Regular readers of this space know that I have a propensity to get all weepy and sensitive on occasion. I don't apologize for this. It's a big part of what I think is one of my strengths in writing, being able to tap into an emotion. And while I've struggled hitting that vein thus far in NaNo (though I continue to grind, albiet a few thousand words below par), I've got something for you here today.
I was 13, seeing my hold as #1 goaltender on my traveling soccer team slipping away. I was sharing every game, for the first time, with a new guy. This particular game was against our bitter rivals, Ballistic United from Pleasanton, the next town over. We were intimately knowledgable of each other, spending five years facing off regularly. We got along with them. Off the field. On, it was war. Every game with them was the most important game we played. Twice we'd faced them in the State Cup Final. We played them half a dozen times a year, in league, various tournaments and this day, in the League Cup. I took the field at the start of the second half, us holding a comfortable 2-0 lead.
They grabbed one back, nothing I could do. Then, in the last 15 minutes, I surrendured two more, leading to a demoralizing lost. I should have had both, getting a hand to each, but unable to keep the ball out. The last one was, no denying it, a soft goal. I had it the whole way, but at the last minute, the force of the shot overpowered me, bending my outstretch hand backwards and trickling into the net.
Inconsolable, I slumped against the post at the final whistle.
Poker is a curious thing. It's competition. It's competition over money. Yet, the most fun I have playing is against people I know. Even in the midst of the battle, there's a comraderie. These games are also the most intense, demand my concentration. With the glut of blogger/reader tourneys and satelittes, a full weekend slate lately, I've seen a lot of the same, familiar faces across the felt, people I talk to regularly, with whom I share my experience and limited expertise. And then these people show up trying to take my money.
I held my head in my hands against the post, not moving. Handshakes were exchanged, but nobody moved toward me. I think they knew. I think they knew I needed that time to settle. I don't know how long I had been sitting there when a shadow crossed my downward vision. I peeked up to see Mr. Bazan standing there. Mr. Bazan was the father of one of the Ballistic United players. Thanks to our familiarity with their team, I knew who he was. But I hadn't spoken to him. He smiled and leaned down to put his hand on my shoulder.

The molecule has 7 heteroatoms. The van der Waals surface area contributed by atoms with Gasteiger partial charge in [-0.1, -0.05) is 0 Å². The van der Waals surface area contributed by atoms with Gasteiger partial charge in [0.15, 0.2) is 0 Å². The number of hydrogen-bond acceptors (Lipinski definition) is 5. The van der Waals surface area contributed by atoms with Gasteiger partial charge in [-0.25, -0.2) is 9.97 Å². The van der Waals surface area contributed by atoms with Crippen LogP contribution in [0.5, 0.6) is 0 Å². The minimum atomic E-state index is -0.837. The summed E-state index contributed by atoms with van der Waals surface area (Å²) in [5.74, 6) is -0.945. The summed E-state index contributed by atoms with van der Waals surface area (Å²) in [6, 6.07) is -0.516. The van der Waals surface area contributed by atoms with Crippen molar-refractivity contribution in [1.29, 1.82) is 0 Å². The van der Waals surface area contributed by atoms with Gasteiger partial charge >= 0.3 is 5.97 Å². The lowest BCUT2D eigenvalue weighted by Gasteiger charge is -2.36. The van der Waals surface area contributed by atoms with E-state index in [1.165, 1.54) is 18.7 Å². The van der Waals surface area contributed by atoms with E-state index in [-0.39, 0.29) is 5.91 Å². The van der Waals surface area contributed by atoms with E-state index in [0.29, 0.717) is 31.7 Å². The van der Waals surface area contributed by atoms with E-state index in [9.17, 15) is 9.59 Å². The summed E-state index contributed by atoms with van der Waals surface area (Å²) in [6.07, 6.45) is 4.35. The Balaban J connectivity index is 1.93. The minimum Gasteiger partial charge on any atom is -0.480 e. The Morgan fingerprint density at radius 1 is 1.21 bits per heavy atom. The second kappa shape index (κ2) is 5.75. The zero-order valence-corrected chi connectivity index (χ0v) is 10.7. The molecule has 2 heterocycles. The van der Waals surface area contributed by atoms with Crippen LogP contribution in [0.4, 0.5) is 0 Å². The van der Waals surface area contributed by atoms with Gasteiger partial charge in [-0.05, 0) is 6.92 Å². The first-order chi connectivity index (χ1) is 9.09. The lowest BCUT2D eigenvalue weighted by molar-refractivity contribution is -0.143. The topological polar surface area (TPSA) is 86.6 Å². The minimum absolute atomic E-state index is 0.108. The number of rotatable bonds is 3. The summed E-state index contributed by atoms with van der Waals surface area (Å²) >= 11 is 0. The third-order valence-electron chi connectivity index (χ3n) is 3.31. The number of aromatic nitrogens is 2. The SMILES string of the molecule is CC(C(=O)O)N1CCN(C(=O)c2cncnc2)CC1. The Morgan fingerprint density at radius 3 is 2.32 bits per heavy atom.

"Tough game, son."
"You know, you've beaten us a lot more than we've beaten you."
I raised my head fully and he stepped back to extend his hand. I took it and he pulled me up. Using my name, he said,
"You can't be perfect all the time. But you can give your best. You gave your best."
He guided me halfway toward my sideline, arm around my shoulders, and handed me off to my Mom.
I got the sense Mr. Bazan had been in a similar situation. It wasn't his words that resonated with me. It was his compassion. His simple action. He became a face I sought out at tournaments. He always had time for a greeting. I always had time to thank him for that day. I actually ran into him many years later. He still remembered my name.
I got to thinking about this because of the many conversations I've had with my poker friends out there. In the time that I've found my way into this community, I've been at both ends of the Variance spectrum, as have they. They've been there when I was bitching about the latest injustice and I've tried to do the same for them when they hit a bad run. We've watched over each other's cyber shoulder in various tournaments. We battle over pots and seats and stacks, but at the end of the day, we support each other. We have empathy for the trials we endure and praise for the steps we take.
It's not the words. It's the compassion. The being there. Enjoying each others success and trying to soothe our failures.
We can't always play perfect. Can't always be on the right side of luck. But we can play our best and we can remember that, even when it seems little consolation.
All I'm really trying to say is...